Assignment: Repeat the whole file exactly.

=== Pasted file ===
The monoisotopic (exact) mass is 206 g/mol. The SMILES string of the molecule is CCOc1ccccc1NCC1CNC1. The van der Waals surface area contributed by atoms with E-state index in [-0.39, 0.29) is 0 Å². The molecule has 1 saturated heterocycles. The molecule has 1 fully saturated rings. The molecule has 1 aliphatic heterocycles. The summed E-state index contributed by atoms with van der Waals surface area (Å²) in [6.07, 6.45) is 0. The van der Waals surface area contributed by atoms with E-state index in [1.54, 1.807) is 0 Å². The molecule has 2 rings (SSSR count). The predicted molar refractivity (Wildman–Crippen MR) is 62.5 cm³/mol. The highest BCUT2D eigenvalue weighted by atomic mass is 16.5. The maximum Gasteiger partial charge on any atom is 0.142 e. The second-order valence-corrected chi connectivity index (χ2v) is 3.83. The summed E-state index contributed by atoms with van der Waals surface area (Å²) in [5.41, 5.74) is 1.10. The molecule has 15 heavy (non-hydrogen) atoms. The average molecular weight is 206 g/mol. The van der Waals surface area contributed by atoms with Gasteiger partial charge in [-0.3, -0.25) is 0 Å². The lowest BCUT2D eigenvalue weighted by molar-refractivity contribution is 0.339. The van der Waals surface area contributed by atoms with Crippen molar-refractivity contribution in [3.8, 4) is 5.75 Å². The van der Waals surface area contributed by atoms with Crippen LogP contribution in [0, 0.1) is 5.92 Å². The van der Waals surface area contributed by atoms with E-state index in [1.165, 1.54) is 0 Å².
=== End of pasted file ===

The monoisotopic (exact) mass is 206 g/mol. The SMILES string of the molecule is CCOc1ccccc1NCC1CNC1. The van der Waals surface area contributed by atoms with E-state index in [-0.39, 0.29) is 0 Å². The molecule has 1 saturated heterocycles. The molecule has 1 fully saturated rings. The molecule has 1 aliphatic heterocycles. The summed E-state index contributed by atoms with van der Waals surface area (Å²) in [6.07, 6.45) is 0. The van der Waals surface area contributed by atoms with E-state index in [1.54, 1.807) is 0 Å². The molecule has 2 rings (SSSR count). The predicted molar refractivity (Wildman–Crippen MR) is 62.5 cm³/mol. The highest BCUT2D eigenvalue weighted by atomic mass is 16.5. The maximum Gasteiger partial charge on any atom is 0.142 e. The second-order valence-corrected chi connectivity index (χ2v) is 3.83. The summed E-state index contributed by atoms with van der Waals surface area (Å²) in [5.41, 5.74) is 1.10. The molecule has 15 heavy (non-hydrogen) atoms. The average molecular weight is 206 g/mol. The van der Waals surface area contributed by atoms with Gasteiger partial charge in [-0.3, -0.25) is 0 Å². The lowest BCUT2D eigenvalue weighted by molar-refractivity contribution is 0.339. The van der Waals surface area contributed by atoms with Crippen molar-refractivity contribution in [3.8, 4) is 5.75 Å². The van der Waals surface area contributed by atoms with Crippen LogP contribution in [0, 0.1) is 5.92 Å². The van der Waals surface area contributed by atoms with E-state index in [1.165, 1.54) is 0 Å².